Terrell Owens will be looking for a new locker room to terrorize, a new quarterback to cry over and a new end zone in which to perform his creative antics.
U.S. & World
Owens is 35 this year and it’s unclear what his value will be on the free-agent market. Last year he signed a new $34 million, four-year deal with the Cowboys and received a $12 million signing bonus. Owens will count about $9 million against the cap. His absence means one less high-profile player to open the Cowboys' new, $1.1 billion stadium, and fewer No. 81 jerseys to sell.
While Tony Romo also will be without the recipient of most his touchdown passes, he also will no longer have to make sure T.O. has enough passes his way to make him happy. Whether that was perception or reality will no longer matter either.
The Cowboys went 31-17 in Owens' three seasons, but 0-2 in the playoffs.
"In the aftermath of the season, we talked about change. Some of what is changing involves the process and some of it involves people. This is a decision that was made based upon consideration for an entire team," said Jerry Jones, Dallas Cowboys owner. "We will move on now with a new team -- a new attitude -- and into a new stadium. The evaluation process and the prospect for change will continue at every level of the organization."
It's quite a reversal for Jones, who indicated in recent weeks that Owens wasn't going anywhere and firmly saying that the idea of locker-room problems were "a figment of the result. You didn't hear about those things when we were winning."
Jones essentially forced Owens on then-coach Bill Parcells, a relationship underscored by Parcells referring to Owens as "the player." Owens drew attention to himself during training camp by dressing up as a pro cyclist while riding a stationary bike, then had an accidental overdose early that season.
Yet when Parcells turned to unproven Romo midway through that season, Owens sparkled. They kept it up the next season, leading the Cowboys to all sorts of club records on their way to a 13-3 season and a division title. The Cowboys lost their first playoff game, days after Romo and others went on a trip to Mexico, and Owens tearfully defended Romo, saying, "That's my quarterback."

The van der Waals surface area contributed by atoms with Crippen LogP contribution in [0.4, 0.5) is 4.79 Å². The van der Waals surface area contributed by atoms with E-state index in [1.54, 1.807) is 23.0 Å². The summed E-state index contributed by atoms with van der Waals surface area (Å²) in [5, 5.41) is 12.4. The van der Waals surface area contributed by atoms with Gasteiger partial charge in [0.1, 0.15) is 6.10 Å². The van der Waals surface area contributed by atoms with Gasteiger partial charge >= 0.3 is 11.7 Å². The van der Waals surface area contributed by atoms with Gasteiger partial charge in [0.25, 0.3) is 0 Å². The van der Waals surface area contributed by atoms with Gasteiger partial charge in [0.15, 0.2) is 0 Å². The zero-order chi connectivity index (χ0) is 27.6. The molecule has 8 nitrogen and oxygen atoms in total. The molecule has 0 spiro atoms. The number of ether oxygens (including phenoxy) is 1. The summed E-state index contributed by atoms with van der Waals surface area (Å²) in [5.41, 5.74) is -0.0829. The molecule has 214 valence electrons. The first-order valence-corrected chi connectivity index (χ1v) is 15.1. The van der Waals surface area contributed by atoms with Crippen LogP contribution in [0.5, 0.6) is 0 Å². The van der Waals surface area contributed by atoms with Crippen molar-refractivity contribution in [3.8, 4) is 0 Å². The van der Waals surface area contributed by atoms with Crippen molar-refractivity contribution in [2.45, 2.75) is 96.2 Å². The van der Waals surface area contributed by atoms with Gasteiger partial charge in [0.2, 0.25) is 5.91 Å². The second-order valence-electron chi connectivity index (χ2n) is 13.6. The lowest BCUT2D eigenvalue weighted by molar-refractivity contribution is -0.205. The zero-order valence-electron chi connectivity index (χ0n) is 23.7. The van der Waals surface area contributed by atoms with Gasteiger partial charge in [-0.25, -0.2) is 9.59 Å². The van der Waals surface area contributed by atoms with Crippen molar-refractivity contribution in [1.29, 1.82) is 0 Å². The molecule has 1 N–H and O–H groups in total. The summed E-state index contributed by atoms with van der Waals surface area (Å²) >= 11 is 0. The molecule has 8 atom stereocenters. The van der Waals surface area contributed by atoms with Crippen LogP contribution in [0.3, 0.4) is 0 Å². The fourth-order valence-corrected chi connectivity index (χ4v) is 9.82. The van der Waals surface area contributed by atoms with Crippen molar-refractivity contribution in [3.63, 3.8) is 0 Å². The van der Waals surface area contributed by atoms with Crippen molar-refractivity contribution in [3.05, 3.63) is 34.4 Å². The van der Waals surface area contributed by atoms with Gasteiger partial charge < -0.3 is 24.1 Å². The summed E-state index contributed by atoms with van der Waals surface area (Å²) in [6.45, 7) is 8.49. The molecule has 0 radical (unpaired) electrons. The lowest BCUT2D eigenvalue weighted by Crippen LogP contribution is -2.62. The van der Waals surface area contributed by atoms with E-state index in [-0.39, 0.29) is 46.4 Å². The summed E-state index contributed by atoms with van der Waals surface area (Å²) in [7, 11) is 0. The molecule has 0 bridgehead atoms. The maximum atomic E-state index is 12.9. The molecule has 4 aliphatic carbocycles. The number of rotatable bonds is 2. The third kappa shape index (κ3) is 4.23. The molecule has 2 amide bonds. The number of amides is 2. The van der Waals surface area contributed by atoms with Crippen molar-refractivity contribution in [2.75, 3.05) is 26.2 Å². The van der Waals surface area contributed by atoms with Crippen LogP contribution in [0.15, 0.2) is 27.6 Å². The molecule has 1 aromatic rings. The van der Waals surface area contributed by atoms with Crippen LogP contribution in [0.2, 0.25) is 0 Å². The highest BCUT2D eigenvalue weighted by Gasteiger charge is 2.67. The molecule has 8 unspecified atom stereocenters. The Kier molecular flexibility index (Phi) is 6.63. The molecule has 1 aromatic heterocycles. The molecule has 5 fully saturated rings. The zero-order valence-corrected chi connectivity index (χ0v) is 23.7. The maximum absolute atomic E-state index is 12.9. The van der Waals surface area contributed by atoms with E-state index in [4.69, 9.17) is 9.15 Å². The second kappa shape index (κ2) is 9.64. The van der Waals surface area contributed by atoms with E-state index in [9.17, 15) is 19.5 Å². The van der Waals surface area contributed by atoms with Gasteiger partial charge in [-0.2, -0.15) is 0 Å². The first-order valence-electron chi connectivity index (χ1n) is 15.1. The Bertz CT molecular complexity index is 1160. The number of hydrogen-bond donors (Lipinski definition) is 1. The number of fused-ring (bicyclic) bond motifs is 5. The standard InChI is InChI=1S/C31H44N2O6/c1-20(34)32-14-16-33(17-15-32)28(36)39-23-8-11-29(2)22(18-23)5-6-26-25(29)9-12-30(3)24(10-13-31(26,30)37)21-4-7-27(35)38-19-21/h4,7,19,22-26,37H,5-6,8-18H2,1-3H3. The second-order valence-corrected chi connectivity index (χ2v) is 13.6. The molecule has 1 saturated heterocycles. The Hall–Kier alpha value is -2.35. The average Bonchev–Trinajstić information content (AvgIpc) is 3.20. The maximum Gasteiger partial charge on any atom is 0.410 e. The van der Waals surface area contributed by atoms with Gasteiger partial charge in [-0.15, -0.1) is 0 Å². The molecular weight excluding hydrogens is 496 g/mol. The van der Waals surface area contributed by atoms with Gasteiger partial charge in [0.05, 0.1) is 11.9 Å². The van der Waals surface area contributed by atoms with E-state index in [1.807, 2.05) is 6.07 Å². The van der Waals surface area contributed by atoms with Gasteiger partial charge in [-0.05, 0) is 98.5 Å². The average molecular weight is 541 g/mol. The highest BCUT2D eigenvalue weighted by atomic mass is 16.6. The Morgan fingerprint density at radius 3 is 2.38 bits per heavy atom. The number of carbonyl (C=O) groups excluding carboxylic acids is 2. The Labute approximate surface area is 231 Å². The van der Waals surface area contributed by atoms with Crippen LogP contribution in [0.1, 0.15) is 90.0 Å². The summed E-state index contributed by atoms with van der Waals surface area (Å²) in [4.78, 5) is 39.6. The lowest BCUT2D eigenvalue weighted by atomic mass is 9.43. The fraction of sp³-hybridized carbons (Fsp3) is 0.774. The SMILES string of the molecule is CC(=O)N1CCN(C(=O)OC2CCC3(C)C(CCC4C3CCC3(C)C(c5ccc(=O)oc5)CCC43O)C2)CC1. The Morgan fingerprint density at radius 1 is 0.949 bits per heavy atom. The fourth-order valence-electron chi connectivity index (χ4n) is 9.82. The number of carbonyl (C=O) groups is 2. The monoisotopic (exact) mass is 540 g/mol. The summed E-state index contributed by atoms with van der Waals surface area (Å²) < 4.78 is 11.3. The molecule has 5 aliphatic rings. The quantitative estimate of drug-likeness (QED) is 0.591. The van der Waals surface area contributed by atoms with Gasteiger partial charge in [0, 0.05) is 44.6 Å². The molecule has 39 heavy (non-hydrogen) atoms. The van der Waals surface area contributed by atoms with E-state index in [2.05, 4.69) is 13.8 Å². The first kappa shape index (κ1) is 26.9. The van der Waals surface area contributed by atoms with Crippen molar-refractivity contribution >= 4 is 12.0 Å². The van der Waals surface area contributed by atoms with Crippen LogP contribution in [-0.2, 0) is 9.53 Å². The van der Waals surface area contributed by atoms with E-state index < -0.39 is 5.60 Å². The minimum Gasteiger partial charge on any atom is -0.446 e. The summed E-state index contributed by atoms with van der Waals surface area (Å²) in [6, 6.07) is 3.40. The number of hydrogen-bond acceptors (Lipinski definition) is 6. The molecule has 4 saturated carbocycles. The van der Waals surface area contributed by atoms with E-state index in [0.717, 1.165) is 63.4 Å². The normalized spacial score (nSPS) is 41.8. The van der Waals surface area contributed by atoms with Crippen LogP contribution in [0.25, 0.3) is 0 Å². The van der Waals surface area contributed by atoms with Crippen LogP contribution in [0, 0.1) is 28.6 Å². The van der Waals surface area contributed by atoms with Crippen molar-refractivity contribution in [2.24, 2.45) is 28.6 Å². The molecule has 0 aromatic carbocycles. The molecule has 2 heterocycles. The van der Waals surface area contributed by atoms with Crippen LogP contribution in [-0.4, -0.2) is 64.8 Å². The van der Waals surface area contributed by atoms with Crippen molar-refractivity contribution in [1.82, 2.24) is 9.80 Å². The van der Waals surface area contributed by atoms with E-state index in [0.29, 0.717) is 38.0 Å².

The best news for Owens would be if the cameras were rolling for the new reality TV show he has in the works when he got the news from the Cowboys.
Where might he end up next? That's sure to be the next drama, and perhaps more great fodder for his TV show.
He's not likely to return to San Francisco or Philadelphia, the other places he wore out his welcome. Then again, it seemed unlikely he would come to Dallas after having offended Cowboys fans by celebrating on the team's star logo while playing for the 49ers.
Don't expect him in Miami, not as long as Parcells is in charge. And perhaps also count out Kansas City because new coach Todd Haley and Owens hardly got along when Haley was Dallas' offensive coordinator.
The Cowboys should still have a potent passing game, at least if receiver Roy Williams can live up to his big contract and the two draft picks Dallas gave up to get him from Detroit. Romo also still has his favorite target, tight end Jason Witten.
Over three years with the Cowboys, Owens caught 235 passes for 3,587 yards and 38 touchdowns in 47 games. He led the NFL with 13 TDs receiving in 2006, his first season in Dallas.
Over his 13-year career, he's a five-time All-Pro and ranks second in career touchdowns, fifth in career yards receiving and sixth in career receptions. He turned 35 in December, but remains a physical specimen.